3 Capital-T Truths About Pregnancy

Is pregnancy something you desire? Has being a mother been a dream for you since you were just a little girl? Even those who crave having their own baby are likely to face fear and challenges, and experience growth along the way. 

Walking through the step by step process with a midwife, nurse, a mother friend, or your own mother will give you mixed views, experiences, and opinions about what you should and shouldn’t do through the nine months, as well as before and after, including how you should go about announcing your pregnancy.

So, on top of being a little intimidating and uncertain, now there is confusion! What should you believe and not believe? What should you do? 

The truth is, all pregnancies have fixed characteristics, like how much nutrition you should be taking in to nurture the baby inside of you, as well as variables, such as how long the baby is expected to stay inside the womb. There is no way to know for sure what your pregnancy will be like (morning sickness, how much weight you will gain, one baby or three, etc.), but there are Truths about pregnancy that, if followed, will leave you feeling empowered as a mother and a sense of control over the process.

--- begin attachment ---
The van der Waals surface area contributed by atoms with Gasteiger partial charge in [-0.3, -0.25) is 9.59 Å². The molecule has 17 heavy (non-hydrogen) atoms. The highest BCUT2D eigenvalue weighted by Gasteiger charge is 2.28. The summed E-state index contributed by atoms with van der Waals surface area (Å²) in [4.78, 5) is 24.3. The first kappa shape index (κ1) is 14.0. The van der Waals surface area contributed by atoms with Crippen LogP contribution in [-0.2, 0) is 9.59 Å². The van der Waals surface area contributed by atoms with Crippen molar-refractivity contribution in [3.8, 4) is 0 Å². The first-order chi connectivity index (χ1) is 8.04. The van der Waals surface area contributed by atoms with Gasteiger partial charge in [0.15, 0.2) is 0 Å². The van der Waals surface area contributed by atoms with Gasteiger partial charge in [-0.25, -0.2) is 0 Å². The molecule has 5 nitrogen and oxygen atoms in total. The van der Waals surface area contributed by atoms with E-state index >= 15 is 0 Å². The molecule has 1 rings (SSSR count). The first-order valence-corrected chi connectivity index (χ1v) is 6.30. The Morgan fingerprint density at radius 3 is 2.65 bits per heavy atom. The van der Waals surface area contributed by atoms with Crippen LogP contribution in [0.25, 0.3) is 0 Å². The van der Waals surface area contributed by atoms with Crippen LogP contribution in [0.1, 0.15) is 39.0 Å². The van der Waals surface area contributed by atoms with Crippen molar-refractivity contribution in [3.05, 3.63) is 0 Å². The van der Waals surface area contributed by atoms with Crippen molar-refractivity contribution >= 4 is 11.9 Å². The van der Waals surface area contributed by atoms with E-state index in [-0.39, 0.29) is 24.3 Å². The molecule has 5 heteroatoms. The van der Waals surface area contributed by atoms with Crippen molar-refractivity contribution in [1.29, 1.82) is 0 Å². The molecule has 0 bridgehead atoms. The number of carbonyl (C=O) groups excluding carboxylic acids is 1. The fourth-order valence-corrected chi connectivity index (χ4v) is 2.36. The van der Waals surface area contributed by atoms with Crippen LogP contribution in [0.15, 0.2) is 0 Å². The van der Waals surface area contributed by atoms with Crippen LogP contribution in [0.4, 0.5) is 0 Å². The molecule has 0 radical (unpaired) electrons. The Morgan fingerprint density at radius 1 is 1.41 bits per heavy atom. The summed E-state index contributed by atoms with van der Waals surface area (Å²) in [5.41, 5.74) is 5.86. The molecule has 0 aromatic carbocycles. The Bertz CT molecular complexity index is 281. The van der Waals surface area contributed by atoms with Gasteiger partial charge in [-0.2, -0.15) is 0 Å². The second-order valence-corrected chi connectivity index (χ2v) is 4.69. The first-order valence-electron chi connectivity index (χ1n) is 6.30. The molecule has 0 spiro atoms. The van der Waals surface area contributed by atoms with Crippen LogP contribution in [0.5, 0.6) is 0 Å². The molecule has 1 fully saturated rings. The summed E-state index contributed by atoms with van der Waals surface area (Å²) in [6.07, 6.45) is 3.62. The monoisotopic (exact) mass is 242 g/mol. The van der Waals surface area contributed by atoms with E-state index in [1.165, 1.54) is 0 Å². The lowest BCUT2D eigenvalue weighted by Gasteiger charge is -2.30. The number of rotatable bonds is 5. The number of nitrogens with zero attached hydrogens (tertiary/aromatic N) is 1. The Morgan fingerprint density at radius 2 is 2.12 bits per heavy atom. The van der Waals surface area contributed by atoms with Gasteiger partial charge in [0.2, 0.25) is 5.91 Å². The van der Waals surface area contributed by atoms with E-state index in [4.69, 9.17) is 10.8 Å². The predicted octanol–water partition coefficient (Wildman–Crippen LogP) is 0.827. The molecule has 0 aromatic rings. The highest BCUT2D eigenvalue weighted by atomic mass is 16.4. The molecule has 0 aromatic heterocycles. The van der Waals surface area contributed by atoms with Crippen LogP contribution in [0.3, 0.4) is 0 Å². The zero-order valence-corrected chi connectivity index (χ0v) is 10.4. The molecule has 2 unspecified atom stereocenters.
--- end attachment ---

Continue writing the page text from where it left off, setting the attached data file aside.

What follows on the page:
Some of these truths include increasing your nutrient intake for two people, avoiding drugs and alcohol, and being considerate of the fact that your baby is experiencing what you are experiencing, from developing cravings to language and mood. 

Nutrient Intake for Two 

According to Johns Hopkins, pregnant women should up their calorie intake by 300 daily, specifically from whole foods and not from sweets and fats. Nausea and morning sickness symptoms may be reduced by a balanced, healthy diet, in harmony with your growing baby. 

To create a balanced diet, you do not necessarily need to supplement, unless you are on a plant-based diet or have some disorder that prevents you from absorbing certain vitamins and minerals. 

Vitamin A and Potassium can be found in sweet potatoes, bananas, spinach, bell peppers, and tomatoes, just to name a few. Vitamin A is important for developing your baby’s eyesight, immunity, and skin. Potassium, like calcium, activated neurons and the movement of blood through your body, which will in turn reach the uterus. 

Calcium, essential for the development of bones and teeth, as well as encouraging the mother’s blood movement and neuron signaling throughout the body. It can be found in fortified milk–plant-based options, like soy milk, are available too.